Apple turns up the heat on knockoff Apple Stores in Flushing, Queens NY

Mon, Aug 22, 2011

Legal, News

Ever since the rise of the iPod, Apple has had to routinely deal with knockoff Apple products. But over the past few months, a new problem has emerged – knockoff Apple Stores.

Recently the public became abreast of just how widespread these fake Apple Stores are. While only 5 stores were initially believed to have been in operation, a grand total of 27 have now been uncovered in the Chinese city of Kumming.

This problem, however, isn’t only relegated to China. Apple has also encountered Apple Store clones here in the US and in early August Apple filed a lawsuit in the Eastern District of New York looking to shut down Apple Store clones in the US and China.

For instance, the photo above is of a retail front in Flushing, Queens that goes by the name “Apple Story” and sells a bevy of knockoff Apple products and accessories.

When Apple initially filed its lawsuit, the complaint was sealed so there wasn’t much information to divulge aside from the fact that a lawsuit had been filed.

Now, those court records have been unsealed and Reuters provides us with some interesting details regarding the suit in question.

Court records reveal that Apple has already seized unauthorized iPod, iPhone and iPad accessories sold by two stores in the Flushing neighborhood of the New York City borough of Queens, and is now demanding the names of its customers and suppliers. It is also asking one of the defendants — Apple Story — to change its name to keep consumers from confusing the unauthorized gear with Apple-sanctioned products..

The trademark infringement lawsuit was first filed on July 25 against Apple Story and Fun Zone Inc., both owned by New York resident Janie Po Chiang, who is named as a co-defendant in the suit, along with Fun Zone manager Jimmy Kwok.

Reuters notes that Apple’s trademark infringement lawsuit was initially filed under seal as to prevent the copycat retail stores from being tipped off that they were being watched. Consequently, Apple was able to seize the counterfeit merchandise before the stores were able to switch things up.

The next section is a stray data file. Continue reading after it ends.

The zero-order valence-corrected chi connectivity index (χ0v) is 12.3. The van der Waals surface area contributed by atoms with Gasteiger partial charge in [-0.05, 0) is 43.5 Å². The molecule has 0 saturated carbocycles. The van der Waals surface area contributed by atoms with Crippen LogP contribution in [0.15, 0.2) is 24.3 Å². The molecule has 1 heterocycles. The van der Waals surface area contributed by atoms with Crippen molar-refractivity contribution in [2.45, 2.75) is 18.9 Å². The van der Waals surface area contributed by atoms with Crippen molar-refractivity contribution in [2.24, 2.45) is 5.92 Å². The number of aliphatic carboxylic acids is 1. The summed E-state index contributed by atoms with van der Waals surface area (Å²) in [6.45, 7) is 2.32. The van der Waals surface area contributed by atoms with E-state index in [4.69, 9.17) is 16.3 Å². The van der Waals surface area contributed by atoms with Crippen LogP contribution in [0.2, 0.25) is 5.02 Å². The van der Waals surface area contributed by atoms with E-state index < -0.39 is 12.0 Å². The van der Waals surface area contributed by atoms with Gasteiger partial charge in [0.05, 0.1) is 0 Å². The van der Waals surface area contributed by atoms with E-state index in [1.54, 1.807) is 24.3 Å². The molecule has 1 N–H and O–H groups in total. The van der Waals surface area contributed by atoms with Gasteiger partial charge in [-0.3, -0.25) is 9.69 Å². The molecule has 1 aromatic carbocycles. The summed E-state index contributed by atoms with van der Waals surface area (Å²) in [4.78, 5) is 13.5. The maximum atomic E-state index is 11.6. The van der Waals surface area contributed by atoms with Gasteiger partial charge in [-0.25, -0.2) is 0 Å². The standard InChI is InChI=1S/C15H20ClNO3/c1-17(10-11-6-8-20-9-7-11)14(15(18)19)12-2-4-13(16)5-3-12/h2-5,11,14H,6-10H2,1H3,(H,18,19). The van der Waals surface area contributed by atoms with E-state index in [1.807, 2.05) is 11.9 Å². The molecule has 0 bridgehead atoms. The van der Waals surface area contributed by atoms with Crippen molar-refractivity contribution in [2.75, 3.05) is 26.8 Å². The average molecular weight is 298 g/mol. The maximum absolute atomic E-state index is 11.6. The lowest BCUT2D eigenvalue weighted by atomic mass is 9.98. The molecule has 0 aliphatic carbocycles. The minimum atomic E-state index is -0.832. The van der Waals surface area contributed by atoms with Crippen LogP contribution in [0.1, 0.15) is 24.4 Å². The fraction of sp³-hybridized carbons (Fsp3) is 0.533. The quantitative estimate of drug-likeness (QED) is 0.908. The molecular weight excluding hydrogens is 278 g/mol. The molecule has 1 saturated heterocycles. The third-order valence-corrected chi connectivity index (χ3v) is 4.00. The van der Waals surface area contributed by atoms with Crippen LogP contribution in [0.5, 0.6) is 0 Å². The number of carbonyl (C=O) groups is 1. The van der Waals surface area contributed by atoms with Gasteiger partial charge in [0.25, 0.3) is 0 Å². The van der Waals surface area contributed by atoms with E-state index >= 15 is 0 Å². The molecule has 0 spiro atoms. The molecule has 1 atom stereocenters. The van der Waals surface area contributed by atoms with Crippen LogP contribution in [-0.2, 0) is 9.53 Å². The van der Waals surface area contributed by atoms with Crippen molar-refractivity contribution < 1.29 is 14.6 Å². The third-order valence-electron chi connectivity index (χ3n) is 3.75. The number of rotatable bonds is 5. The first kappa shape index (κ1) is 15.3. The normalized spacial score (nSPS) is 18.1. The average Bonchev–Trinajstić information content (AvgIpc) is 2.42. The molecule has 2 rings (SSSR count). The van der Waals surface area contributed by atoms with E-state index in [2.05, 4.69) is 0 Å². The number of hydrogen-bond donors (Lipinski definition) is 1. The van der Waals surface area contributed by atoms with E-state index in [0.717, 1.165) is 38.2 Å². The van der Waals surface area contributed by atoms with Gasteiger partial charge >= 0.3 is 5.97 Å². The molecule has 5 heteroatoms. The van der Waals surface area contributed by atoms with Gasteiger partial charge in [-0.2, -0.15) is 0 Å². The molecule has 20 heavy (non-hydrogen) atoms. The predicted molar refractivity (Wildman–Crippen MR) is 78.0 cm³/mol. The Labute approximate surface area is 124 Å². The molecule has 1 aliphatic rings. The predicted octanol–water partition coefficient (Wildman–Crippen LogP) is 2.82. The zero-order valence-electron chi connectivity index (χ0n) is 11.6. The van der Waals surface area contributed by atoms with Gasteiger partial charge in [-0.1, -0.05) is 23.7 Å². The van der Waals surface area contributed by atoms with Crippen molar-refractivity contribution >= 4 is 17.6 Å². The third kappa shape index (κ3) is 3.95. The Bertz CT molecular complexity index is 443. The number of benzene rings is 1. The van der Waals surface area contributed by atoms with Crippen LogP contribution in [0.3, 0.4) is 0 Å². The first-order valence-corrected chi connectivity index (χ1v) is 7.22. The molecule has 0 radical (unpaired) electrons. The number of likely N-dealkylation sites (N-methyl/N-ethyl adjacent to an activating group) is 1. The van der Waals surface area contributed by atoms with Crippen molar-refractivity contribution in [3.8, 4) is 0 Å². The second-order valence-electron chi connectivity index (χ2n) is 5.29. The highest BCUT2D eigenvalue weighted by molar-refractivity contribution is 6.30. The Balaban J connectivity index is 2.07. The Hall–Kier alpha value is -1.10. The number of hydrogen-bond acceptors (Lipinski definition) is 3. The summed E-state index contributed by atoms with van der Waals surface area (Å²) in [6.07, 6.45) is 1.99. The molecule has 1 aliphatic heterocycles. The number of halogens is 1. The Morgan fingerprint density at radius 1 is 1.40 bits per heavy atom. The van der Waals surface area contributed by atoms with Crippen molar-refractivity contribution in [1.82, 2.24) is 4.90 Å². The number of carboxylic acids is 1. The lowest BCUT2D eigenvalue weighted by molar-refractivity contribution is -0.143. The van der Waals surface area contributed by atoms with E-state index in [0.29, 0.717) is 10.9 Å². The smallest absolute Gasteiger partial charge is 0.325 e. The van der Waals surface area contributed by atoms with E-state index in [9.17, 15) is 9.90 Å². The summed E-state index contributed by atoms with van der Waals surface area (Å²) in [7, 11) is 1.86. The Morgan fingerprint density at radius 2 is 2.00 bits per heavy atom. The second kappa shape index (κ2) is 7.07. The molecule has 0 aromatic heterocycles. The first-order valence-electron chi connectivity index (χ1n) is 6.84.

Over the past few weeks, Apple representatives made a number of visits to the two stores whereupon they purchased a number of knockoff Apple products that all made illegal use of Apple’s trademarks. In an effort to appear as genuine as possible, these knockoffs were even marked with the phrase “Designed by Apple in California. Assembled in China.”

The headsets came with packaging that was “nearly an exact duplicate” of that for genuine Apple goods, the lawsuit said.

“Defendants are trading on and receiving the benefit of the goodwill Apple has established in the Apple trademarks through considerable labor and expense over many years,” Apple said in its amended complaint.

Reuters also notes,

The parties are moving toward an agreement to settle the case, court records show, but nothing has been finalized. In addition to an agreement to stop counterfeiting goods, Apple is seeking a complete list of all individuals or entities who either purchased or sold counterfeit products, an order to destroy any remaining counterfeit products and triple monetary damages.

Apple clearly isn’t playing around and isn’t content to have the two stores simply stop selling the counterfeit merchandise. Apple wants to bite off the head of the counterfeit dragon, so to speak, to prevent similar stores from popping up in the future.



Comments are closed.

eXTReMe Tracker